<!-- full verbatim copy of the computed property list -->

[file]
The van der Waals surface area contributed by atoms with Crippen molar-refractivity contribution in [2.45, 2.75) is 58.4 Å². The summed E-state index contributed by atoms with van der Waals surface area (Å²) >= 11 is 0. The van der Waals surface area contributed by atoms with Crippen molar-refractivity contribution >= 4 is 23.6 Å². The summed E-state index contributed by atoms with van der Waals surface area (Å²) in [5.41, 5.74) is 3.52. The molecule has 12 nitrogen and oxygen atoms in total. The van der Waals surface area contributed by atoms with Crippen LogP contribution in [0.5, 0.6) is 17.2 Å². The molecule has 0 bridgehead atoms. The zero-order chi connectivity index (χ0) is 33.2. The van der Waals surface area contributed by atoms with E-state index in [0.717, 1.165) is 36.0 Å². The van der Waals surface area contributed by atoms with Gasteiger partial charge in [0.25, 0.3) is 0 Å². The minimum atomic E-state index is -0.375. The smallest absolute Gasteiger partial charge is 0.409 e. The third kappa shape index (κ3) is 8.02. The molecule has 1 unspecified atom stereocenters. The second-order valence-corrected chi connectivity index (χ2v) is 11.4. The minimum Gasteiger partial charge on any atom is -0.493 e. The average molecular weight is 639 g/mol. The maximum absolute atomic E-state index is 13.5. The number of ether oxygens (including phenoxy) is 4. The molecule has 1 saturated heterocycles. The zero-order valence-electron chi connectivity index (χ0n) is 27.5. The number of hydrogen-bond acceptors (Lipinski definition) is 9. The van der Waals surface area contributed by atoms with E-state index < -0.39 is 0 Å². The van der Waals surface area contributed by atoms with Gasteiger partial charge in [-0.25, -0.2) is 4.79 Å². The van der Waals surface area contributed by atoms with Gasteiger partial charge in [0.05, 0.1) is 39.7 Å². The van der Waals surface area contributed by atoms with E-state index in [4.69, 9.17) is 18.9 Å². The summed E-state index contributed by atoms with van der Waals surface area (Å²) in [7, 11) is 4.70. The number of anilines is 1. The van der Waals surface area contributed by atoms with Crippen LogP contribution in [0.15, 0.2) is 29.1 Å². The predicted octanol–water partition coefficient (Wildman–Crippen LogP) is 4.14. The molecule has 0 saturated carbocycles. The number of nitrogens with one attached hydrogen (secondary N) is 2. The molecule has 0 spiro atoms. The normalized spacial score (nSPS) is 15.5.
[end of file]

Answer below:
The van der Waals surface area contributed by atoms with Crippen molar-refractivity contribution in [2.45, 2.75) is 58.4 Å². The summed E-state index contributed by atoms with van der Waals surface area (Å²) >= 11 is 0. The van der Waals surface area contributed by atoms with Crippen molar-refractivity contribution >= 4 is 23.6 Å². The summed E-state index contributed by atoms with van der Waals surface area (Å²) in [5.41, 5.74) is 3.52. The molecule has 12 nitrogen and oxygen atoms in total. The van der Waals surface area contributed by atoms with Crippen LogP contribution in [0.5, 0.6) is 17.2 Å². The molecule has 0 bridgehead atoms. The zero-order chi connectivity index (χ0) is 33.2. The van der Waals surface area contributed by atoms with E-state index in [0.717, 1.165) is 36.0 Å². The van der Waals surface area contributed by atoms with Gasteiger partial charge in [0.25, 0.3) is 0 Å². The minimum atomic E-state index is -0.375. The smallest absolute Gasteiger partial charge is 0.409 e. The third kappa shape index (κ3) is 8.02. The molecule has 1 unspecified atom stereocenters. The second-order valence-corrected chi connectivity index (χ2v) is 11.4. The minimum Gasteiger partial charge on any atom is -0.493 e. The average molecular weight is 639 g/mol. The maximum absolute atomic E-state index is 13.5. The number of ether oxygens (including phenoxy) is 4. The molecule has 1 saturated heterocycles. The zero-order valence-electron chi connectivity index (χ0n) is 27.5. The number of hydrogen-bond acceptors (Lipinski definition) is 9. The van der Waals surface area contributed by atoms with E-state index < -0.39 is 0 Å². The van der Waals surface area contributed by atoms with Gasteiger partial charge in [-0.25, -0.2) is 4.79 Å². The van der Waals surface area contributed by atoms with Gasteiger partial charge in [0.05, 0.1) is 39.7 Å². The van der Waals surface area contributed by atoms with E-state index in [4.69, 9.17) is 18.9 Å². The summed E-state index contributed by atoms with van der Waals surface area (Å²) in [7, 11) is 4.70. The number of anilines is 1. The van der Waals surface area contributed by atoms with Crippen LogP contribution in [0.15, 0.2) is 29.1 Å². The predicted octanol–water partition coefficient (Wildman–Crippen LogP) is 4.14. The molecule has 0 saturated carbocycles. The number of nitrogens with one attached hydrogen (secondary N) is 2. The molecule has 0 spiro atoms. The normalized spacial score (nSPS) is 15.5.